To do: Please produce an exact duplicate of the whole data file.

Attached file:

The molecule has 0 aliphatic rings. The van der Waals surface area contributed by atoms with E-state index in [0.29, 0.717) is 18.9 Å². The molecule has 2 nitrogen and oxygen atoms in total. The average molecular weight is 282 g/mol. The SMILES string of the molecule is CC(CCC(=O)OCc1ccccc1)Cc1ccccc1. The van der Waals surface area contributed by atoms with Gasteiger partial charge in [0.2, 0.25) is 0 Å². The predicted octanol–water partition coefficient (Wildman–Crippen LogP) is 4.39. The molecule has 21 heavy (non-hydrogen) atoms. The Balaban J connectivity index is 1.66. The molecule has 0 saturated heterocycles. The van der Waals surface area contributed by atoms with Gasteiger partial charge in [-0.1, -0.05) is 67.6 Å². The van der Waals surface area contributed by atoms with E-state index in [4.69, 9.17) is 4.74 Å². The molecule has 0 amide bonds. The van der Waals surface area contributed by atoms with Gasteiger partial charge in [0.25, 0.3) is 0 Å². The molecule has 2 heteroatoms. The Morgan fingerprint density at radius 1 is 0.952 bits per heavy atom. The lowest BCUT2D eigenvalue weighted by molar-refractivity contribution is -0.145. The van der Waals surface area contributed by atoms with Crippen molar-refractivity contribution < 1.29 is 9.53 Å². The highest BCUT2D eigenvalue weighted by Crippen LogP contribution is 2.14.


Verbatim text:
The molecule has 0 aliphatic rings. The van der Waals surface area contributed by atoms with E-state index in [0.29, 0.717) is 18.9 Å². The molecule has 2 nitrogen and oxygen atoms in total. The average molecular weight is 282 g/mol. The SMILES string of the molecule is CC(CCC(=O)OCc1ccccc1)Cc1ccccc1. The van der Waals surface area contributed by atoms with Gasteiger partial charge in [0.2, 0.25) is 0 Å². The predicted octanol–water partition coefficient (Wildman–Crippen LogP) is 4.39. The molecule has 21 heavy (non-hydrogen) atoms. The Balaban J connectivity index is 1.66. The molecule has 0 saturated heterocycles. The van der Waals surface area contributed by atoms with Gasteiger partial charge in [-0.1, -0.05) is 67.6 Å². The van der Waals surface area contributed by atoms with E-state index in [4.69, 9.17) is 4.74 Å². The molecule has 0 amide bonds. The van der Waals surface area contributed by atoms with Gasteiger partial charge in [0.25, 0.3) is 0 Å². The molecule has 2 heteroatoms. The Morgan fingerprint density at radius 1 is 0.952 bits per heavy atom. The lowest BCUT2D eigenvalue weighted by molar-refractivity contribution is -0.145. The van der Waals surface area contributed by atoms with Crippen molar-refractivity contribution < 1.29 is 9.53 Å². The highest BCUT2D eigenvalue weighted by Crippen LogP contribution is 2.14.